- Mammals have developed a blood circulatory system, which transports blood containing respiratory gases through highly branched blood vessels to all cells of the body.
- Insects have developed a tracheal system, which has finely divided tubes known as tracheoles, which carry respiratory gases to and from all cells in the body of the insect.
Examples of respiratory surfaces and corresponding respiratory organs
NB: the movement of gases and water to and from respiratory surface is called ventilation (breathing).
GASEOUS EXCHANGE IN INSECTS
The respiratory organs of insects consist of a network of tubes known as tracheal tubes, which make up the tracheal system. These tubes reach all the body tissues like the capillaries.
The tracheal system of insects
When the abdominal wall expands, the internal pressure reduces and the volume increases.
This forces air containing oxygen in to the insect through the spiracles, to the trachea and then the tracheoles.
Between the tracheoles and muscles of the insect, gaseous exchange occurs with oxygen entering in to the tissues and CO2 released from tissues, diffusing into the fluid in the tracheoles
Abdominal wall contracts, internal volume decreases while pressure increases, forcing air with a high concentration of carbon dioxide in the tracheoles out of the insect through the spiracles.
GASEOUS EXCHANGE IN FISH
Fish uses water as a medium of gaseous exchange and their respiratory surface is the internal gill.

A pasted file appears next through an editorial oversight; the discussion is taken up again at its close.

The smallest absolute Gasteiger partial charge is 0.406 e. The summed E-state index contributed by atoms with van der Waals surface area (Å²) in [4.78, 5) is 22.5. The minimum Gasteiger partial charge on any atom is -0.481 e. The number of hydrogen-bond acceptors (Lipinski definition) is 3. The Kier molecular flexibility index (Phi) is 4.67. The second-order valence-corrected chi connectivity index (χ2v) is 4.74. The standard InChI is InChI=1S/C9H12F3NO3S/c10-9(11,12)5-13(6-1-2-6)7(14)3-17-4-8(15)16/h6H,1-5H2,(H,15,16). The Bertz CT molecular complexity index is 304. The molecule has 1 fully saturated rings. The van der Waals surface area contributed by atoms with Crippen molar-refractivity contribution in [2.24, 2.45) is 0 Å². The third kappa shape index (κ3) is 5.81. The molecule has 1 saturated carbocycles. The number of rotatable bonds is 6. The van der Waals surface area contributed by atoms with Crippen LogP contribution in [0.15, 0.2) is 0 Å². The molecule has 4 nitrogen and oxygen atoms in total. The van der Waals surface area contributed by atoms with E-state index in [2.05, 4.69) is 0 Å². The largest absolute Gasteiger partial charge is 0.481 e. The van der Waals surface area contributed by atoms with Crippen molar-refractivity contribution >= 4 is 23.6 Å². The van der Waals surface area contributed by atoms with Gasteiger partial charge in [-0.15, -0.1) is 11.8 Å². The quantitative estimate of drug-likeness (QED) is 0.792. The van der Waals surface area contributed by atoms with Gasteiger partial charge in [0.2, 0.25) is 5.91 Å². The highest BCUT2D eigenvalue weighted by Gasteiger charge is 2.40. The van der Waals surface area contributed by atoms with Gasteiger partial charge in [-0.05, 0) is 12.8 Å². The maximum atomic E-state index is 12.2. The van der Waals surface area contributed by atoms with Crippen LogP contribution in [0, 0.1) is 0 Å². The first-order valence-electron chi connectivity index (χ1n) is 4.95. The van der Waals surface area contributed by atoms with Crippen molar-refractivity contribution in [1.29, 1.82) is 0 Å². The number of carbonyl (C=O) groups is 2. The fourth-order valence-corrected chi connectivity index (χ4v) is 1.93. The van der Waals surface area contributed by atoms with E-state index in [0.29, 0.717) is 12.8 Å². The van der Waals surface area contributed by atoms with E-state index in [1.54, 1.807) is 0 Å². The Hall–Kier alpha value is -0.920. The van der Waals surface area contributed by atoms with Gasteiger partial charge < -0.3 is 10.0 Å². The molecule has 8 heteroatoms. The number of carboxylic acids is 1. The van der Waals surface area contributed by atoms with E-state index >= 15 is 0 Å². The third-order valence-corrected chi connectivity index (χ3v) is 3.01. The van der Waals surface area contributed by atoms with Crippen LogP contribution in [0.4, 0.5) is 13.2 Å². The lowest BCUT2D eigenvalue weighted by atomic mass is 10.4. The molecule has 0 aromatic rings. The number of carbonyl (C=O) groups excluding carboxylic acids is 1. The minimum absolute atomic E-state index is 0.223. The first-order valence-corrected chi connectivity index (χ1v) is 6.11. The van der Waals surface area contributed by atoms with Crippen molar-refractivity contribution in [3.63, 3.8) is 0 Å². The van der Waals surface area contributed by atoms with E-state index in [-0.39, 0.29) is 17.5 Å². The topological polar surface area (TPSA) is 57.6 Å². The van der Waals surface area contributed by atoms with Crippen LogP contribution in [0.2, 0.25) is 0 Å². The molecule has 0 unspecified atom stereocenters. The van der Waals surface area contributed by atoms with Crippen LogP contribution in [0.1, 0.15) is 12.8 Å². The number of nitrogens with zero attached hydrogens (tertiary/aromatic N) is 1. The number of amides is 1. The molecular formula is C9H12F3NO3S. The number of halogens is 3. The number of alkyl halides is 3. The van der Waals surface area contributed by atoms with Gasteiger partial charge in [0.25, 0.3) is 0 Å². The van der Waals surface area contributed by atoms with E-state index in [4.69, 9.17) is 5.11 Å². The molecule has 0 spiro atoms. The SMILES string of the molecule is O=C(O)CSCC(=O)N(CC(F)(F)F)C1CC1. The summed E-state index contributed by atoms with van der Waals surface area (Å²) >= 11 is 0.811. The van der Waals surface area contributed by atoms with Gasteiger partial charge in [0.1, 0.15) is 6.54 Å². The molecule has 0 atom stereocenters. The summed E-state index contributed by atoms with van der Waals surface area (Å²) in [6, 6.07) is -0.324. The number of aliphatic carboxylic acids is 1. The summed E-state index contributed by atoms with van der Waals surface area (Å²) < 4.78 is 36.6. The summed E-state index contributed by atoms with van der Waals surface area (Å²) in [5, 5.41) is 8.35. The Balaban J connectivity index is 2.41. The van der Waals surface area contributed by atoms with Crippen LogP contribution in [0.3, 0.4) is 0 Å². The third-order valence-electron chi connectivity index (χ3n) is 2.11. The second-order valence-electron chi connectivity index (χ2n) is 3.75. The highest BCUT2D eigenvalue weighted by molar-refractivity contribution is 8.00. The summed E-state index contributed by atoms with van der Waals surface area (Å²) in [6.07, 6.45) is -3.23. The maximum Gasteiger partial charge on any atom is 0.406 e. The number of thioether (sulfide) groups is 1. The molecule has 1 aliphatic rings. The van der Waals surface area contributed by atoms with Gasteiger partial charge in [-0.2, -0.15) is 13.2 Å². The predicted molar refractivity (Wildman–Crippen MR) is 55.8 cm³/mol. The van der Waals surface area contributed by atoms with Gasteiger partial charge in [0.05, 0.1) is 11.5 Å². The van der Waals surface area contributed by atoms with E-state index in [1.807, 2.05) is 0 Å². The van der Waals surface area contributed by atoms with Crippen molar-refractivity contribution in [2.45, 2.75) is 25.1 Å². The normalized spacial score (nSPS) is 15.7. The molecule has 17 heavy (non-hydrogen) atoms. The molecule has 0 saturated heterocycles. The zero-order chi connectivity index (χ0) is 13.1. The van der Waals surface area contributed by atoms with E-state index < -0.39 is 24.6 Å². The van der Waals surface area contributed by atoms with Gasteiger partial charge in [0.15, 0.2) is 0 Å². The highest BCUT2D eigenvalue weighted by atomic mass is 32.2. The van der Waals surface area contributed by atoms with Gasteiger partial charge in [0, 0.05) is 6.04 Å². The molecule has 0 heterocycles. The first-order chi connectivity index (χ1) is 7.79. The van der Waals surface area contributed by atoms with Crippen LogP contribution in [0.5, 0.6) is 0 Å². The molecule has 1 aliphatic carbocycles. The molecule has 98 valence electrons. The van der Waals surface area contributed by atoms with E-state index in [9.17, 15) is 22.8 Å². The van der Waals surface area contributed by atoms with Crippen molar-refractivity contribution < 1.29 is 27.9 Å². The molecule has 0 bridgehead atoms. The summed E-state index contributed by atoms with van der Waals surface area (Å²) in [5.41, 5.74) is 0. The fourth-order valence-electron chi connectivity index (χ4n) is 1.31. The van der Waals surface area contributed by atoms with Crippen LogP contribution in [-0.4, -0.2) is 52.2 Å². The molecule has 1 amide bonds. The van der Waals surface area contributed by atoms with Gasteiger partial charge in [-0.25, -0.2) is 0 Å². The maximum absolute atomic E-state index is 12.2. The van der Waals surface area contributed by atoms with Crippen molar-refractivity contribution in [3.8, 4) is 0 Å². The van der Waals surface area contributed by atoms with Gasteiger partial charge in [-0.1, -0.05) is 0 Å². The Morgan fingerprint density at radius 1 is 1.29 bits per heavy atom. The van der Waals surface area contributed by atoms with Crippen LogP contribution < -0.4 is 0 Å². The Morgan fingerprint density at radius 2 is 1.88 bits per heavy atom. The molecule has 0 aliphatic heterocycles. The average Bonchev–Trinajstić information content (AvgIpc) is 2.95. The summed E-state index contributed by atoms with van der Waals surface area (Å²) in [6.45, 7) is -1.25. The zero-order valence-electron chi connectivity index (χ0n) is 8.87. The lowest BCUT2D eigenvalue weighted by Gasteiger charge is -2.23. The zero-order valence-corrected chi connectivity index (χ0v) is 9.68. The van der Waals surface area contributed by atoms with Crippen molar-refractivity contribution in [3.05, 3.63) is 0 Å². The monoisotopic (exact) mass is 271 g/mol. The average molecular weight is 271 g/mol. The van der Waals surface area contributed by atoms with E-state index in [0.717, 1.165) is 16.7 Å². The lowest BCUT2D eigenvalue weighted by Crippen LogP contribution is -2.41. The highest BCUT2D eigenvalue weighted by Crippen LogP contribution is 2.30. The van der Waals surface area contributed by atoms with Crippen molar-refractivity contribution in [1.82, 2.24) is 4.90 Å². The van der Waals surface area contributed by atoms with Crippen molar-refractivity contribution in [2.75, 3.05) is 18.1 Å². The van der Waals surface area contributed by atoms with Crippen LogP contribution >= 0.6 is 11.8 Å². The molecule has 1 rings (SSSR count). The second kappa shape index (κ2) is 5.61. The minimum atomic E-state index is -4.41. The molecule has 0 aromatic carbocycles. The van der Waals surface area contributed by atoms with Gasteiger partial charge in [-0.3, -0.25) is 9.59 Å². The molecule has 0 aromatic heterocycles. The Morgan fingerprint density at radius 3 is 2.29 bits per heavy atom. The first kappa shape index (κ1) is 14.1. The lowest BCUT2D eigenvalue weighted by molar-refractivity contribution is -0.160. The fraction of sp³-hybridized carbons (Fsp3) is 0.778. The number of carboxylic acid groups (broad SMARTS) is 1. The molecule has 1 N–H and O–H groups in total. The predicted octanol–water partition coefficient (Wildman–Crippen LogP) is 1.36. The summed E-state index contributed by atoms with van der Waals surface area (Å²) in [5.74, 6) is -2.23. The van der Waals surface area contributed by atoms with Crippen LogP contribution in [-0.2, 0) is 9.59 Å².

Fish absorb dissolved oxygen from water by use of gills. In most fish there is a pair of gills on each side of the body and in bony fish the gills are covered by a gill plate also called the operculum.
Structure of the gill
Parts of the gill:
- Gill bar: this provides an attachment and support to the gill filaments.
- Gill raker: These are hard projections from the gill bar.
They trap food suspended in water.
They protect the gill filament by filtering out sand particles in water before reaching the gill filament.
- Gill filaments:
These are sites of gaseous exchange in the fish.
They are finger-like projections that increase the surface area for gaseous exchange.
They have a network of capillaries whose blood moves in the opposite direction with water (counter current flow) to maintain a high concentration gradient by carrying away the diffused gases.
Filaments have a thin membrane
They are well ventilated.